|Photo by Rosie Hill|
That's a little embarrassing. I think I've covered my tracks well enough that you won't find the super-old stuff. (Please ... don't try. ;) )
When I started this particular blog, I wasn't quite clued in to the whole blog scene. I was burnt out from grad school, from self-conscious writing for workshops, and wanted a place where I could use my writing to express delight in things.
But I always write for an audience. I've never successfully kept a private journal. I want my words to be read. And as I followed more bloggers, gained followers I'd never met in "real life," and absorbed the blogging culture, I thought: what am I aiming for exactly? Am I just writing for friends, people who are already interested in me for my own sake? Or am I trying to gain an audience of some sort? Do I want to be a "real" blogger, and if I'm not, does it even matter if I only post once a month or less?
When Julie emailed to invite me to the CWBN Mid-Atlantic Conference, it was so validating. I may not have a header on my blog, or an "About Me" page, or even any photos in half my posts. But Julie had remembered my blog! And even where I lived! That meant something, right?
So I signed up and decided this would be my line in the sand. After this I would write again ... and be a "real" blogger.
God blessed me so much through that day, and I feel like I could type on for pages--about Julie and her wonderful hospitality, and how great it was just to sit and chat with her at her kitchen table in her beautiful home; about finally meeting fellow twin-moms Rosie and Abbey in person; about meeting and talking to so many wonderful women; about Leah and Cristina's great presentations, and Meg's talk on prayer that brought tears to my eyes. If I tried to go more in depth about these things, I would never finish this post.
But during lunch we sat in our assigned small groups, and mine was perfect. Abbey and Marie Bernadette have written about it. We were all in the same place--wondering if blogging was something that really belonged in our lives right now, and what it meant for us aside from "branding" and all that stuff that seemed to be for bigger bloggers. Having that conversation openly with others was such an encouraging experience, and I came away from it feeling very refreshed.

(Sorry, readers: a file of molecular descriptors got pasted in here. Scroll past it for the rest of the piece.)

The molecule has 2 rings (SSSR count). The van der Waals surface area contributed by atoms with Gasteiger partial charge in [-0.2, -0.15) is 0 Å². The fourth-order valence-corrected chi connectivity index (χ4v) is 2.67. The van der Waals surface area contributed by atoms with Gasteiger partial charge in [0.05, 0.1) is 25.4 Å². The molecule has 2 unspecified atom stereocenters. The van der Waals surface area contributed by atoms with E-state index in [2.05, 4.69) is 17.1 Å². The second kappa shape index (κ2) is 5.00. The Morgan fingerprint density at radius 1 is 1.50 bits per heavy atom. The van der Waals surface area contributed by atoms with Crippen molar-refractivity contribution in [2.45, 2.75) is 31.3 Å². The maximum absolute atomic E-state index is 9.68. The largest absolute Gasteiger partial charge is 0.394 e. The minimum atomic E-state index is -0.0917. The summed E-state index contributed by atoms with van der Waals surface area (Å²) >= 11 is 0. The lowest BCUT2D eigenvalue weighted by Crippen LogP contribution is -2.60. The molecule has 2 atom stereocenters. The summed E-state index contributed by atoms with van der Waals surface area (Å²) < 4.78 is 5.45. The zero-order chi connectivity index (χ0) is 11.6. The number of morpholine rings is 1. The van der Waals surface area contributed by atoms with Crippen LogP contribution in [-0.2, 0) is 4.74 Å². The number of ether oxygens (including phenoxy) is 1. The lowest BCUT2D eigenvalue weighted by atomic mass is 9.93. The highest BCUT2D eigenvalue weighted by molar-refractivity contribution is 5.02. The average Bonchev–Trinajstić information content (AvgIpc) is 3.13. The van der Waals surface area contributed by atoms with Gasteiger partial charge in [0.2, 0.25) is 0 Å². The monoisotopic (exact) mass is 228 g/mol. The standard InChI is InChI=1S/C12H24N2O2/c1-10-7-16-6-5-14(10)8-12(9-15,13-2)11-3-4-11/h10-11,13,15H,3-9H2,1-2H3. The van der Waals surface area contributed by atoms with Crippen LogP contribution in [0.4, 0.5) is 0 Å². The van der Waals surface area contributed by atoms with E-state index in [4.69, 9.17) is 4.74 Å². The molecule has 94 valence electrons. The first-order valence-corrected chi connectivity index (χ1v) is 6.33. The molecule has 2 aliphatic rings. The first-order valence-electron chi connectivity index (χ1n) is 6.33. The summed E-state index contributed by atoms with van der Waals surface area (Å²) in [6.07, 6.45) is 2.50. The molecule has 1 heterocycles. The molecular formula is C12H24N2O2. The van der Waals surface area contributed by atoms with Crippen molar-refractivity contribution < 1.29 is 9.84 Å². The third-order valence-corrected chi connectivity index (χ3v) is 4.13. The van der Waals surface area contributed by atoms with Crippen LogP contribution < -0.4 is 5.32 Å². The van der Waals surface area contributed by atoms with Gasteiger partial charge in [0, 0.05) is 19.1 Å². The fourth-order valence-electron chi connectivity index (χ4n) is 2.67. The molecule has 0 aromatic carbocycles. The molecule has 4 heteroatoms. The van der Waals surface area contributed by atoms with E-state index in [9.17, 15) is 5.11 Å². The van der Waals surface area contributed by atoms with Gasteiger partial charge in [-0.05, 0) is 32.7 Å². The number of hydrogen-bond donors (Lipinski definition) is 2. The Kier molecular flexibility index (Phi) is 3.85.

I admit I felt a bit sad leaving. There was talk of getting together again during the summer, which is something I couldn't do without it being a genuine road trip; and going back to "just blogging" together was a bit rough.
But ultimately, two words sum up my experience of the conference: refreshment and affirmation. The immediate community I experienced there was a reminder--this is why I blog. I have my communities here in Pittsburgh, which are vital to me. But connections made online are very real for me, too. This blog is a place where genuine companionship, even intimacy, can exist. And I want to be here.
So for me, right now, blogging doesn't look like "branding" myself. But it does look like making this page a more welcoming space (an "About Me" page and updated profile pic?), and engaging more often and more promptly with the comments you all are so generous with, and hopefully posting more often--inviting people in, asking them to stay awhile, to share a part of my life over tea and knitting, conversing about the wonder and beauty and struggle that is a part of our lives.
So thanks for being here. :)